And after the next election, the Government will be introducing stakeholder pensions, which will also qualify for generous tax breaks. These will be low-cost portable pensions we can take with us when we move from job to job. If you are not in any pension scheme at the moment and do not have the chance to be in a company scheme, it may be worth making alternative arrangements, such as saving in a PEP or a new ISA. This will allow you to build up a lump sum. You can then transfer it to a stakeholder or other pension scheme whenever you feel ready.
If you are already in a pension scheme, you should check what it offers and whether it would be worthwhile paying in more. Around 11 million people are members of company pension schemes, where contributions are paid by both the employer and the individual. The best of these, called final salary schemes, pay out a pension equal to two-thirds of the member's final working salary.
Many company schemes are now run as "money purchase" arrangements or as group personal pension schemes. These work in the same way as a personal pension; you have to save up in an underlying investment fund, providing a pool of money at retirement. The amount of money you get depends on how well your investments have performed. There is no link to your salary.
The other massive problem is that most of us will have to swap most of this money for a contract to provide an annual income when we retire. This is called an annuity and the amount you will get back depends on interest rates and the yields from ultra-safe government bonds called gilts. At the moment rates are very low. People retiring and buying an annuity are getting less than 4 per cent annual income from their retirement funds. So a person with pounds 300,000 saved in a pension fund would get just pounds 12,000 a year. This is unlikely to change and the Government's stakeholder pension plans do nothing to address the issue: another reason why you may want to keep control of some of your retirement cash rather than locking it away in a pension.
The current low annuity rates also make it foolish to accept the old- fashioned but widespread advice that you should move your money into "safer" funds in the years before your retirement. Most of us will need to keep generating as much growth as possible, right up to retirement.
Only those people who stay in a "final salary" pension scheme until they retire will escape the problem of plummeting annuity rates. Final salary schemes are run by large companies and by public sector bodies but because of the expense an increasing number are no longer providing new staff with final-salary schemes.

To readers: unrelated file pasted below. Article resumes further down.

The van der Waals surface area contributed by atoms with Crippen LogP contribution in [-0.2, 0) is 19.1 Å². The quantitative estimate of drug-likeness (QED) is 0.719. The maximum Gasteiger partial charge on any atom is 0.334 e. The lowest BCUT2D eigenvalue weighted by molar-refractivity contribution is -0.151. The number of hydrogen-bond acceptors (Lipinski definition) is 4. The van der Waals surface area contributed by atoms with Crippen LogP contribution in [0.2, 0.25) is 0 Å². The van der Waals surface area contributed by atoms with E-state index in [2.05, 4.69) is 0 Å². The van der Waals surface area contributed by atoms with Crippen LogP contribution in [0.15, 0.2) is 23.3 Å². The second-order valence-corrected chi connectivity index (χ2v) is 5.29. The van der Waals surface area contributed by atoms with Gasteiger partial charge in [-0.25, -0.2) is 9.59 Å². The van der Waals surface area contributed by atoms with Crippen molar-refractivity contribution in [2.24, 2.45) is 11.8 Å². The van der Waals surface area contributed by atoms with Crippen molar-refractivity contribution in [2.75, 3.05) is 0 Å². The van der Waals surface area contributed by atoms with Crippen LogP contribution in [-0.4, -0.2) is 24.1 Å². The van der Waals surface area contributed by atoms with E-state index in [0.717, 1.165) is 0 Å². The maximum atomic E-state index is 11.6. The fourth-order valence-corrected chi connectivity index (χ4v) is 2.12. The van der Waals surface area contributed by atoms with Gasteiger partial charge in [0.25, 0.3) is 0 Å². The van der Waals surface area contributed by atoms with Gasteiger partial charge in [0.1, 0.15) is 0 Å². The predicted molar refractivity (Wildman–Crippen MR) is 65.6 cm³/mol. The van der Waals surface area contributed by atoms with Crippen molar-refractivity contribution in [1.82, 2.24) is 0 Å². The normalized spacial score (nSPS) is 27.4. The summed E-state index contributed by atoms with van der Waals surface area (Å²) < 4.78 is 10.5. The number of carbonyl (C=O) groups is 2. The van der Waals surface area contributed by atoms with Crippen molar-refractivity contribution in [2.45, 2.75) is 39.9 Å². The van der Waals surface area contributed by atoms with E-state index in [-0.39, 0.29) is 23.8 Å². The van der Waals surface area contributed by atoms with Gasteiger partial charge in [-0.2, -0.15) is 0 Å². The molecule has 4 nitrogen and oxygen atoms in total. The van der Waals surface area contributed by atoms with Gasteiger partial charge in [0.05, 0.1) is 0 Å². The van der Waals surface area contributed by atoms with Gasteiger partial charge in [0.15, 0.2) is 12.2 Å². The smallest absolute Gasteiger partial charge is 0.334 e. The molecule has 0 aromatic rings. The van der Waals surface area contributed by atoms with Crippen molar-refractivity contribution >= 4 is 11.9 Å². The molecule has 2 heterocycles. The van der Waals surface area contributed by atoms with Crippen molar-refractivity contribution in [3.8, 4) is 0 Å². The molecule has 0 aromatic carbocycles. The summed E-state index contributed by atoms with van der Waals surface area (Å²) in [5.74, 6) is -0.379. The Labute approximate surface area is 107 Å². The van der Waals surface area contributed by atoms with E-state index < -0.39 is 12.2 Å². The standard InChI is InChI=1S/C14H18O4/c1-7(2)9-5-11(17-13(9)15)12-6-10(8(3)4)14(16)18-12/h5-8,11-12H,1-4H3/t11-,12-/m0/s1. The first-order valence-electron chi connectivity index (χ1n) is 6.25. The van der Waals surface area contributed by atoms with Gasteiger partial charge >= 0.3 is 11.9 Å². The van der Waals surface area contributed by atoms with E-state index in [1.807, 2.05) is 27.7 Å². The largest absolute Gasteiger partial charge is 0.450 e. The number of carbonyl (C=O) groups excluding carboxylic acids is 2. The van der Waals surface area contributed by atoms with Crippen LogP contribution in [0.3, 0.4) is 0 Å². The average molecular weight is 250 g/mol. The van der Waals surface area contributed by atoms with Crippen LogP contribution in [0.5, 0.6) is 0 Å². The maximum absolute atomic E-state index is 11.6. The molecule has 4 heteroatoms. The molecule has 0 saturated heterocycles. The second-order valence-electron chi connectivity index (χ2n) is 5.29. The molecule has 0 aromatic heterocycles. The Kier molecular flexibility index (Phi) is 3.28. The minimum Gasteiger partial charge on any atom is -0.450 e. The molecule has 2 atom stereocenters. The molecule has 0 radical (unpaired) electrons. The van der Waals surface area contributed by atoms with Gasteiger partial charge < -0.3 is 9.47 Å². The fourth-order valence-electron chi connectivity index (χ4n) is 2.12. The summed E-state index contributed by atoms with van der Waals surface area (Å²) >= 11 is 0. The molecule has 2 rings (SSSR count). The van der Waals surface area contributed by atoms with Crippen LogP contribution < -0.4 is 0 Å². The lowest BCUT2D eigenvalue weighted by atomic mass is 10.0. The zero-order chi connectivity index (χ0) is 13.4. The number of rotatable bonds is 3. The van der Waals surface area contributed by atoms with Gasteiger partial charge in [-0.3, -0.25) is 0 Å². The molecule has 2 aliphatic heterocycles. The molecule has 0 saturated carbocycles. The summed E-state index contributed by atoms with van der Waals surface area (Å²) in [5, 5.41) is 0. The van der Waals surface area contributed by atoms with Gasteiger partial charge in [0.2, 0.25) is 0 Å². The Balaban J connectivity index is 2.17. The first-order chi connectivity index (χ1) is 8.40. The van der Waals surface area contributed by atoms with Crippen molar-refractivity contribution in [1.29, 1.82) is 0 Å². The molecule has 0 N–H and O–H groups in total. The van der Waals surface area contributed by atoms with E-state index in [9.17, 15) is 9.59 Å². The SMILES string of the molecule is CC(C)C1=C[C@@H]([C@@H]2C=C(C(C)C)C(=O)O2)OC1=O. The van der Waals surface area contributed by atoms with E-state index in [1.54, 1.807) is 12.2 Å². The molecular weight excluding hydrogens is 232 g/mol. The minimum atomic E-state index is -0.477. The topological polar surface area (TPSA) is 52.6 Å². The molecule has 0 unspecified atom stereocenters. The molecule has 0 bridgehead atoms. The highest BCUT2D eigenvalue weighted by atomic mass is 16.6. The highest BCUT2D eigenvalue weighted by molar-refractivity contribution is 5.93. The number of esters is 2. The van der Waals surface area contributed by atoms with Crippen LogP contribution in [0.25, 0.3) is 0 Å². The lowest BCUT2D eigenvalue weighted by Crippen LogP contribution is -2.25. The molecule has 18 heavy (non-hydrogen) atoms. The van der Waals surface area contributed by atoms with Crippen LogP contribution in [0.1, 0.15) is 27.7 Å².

Whatever company scheme you are in, you might want to make additional voluntary contributions (AVCs). You can put up to 15 per cent of your salary into pension contributions, with tax relief at your top rate of income tax.
Alternatively, you can purchase free standing schemes (FSAVCs) from insurance companies and other pension providers. The rules are the same as for AVCs but do watch out, as these often carry high charges. The big downside to these payment schemes (outside final salary schemes) is you cannot take the cash at retirement as part of a lump sum. It has to be used towards a pension, so you may well run into the problem of low annuity rates.
You are probably better off using your extra money to invest in PEPs and Tessas while you can, or ISAs when they are introduced next April.
Meanwhile, if you are self-employed, you will have to rely upon a personal pension, which will also attract tax relief at the top rate of income tax: if you pay the higher rate of 40 per cent, putting pounds 5,000 a year into a personal pension will only cost pounds 3,000 after tax relief.
Because of the generous tax allowance, you can only put a limited percentage of your income (up to the earnings limit of pounds 88,400) in a personal pension. If you are between 36 and 45, for example, you can put in 20 per cent of your salary.
Some pension providers impose charges that can seriously affect performance and some have penalties if premiums are stopped or changed.
If you are looking for a personal pension and don't want to wait for a stakeholder scheme, you can buy from salespeople or advisers, or buy direct over the phone. A direct pension is worth looking at if you are confident about handling your financial affairs.
"The problem with many direct providers is that they only offer tracker funds as a way of building up your pension pot," says Roddy Kohn of Kohn Cougar, independent financial advisers. "This limits choice. And with just 15 companies in the FT-SE 100 accounting for over half the stock market's total worth, this could be a high-risk choice. You might want a wider choice of funds, including gilts, for peace of mind."
Some of the companies selling through their own salesmen or independent financial advisers offer decent pensions. Names to consider include Equitable Life, Scottish Equitable, Eagle Star, Norwich Union, Standard Life and Legal & General.
"In 1995, we changed our personal pensions to meet the needs of today," says Margaret Craig of Standard Life.
"We now offer pensions that provide a fair deal to all - not ones that just deliver at the end. We did this by spreading our charges over the life of the plan, instead of taking them up front."
The best pension funds will offer "waiver of premiums", insurance which covers your contributions if you are unable to work for a long period because of illness or accident.
Two big drawbacks with pension plans are that you cannot dip into your fund to meet emergency expenses and you have to decide on a retirement date when you take out the policy. Under the rules this can be anytime after you turn 50, but most opt for either 60 or 65. Look for a scheme allowing for early retirement without penalty - a lot of pensions will charge penalties if you want to retire early.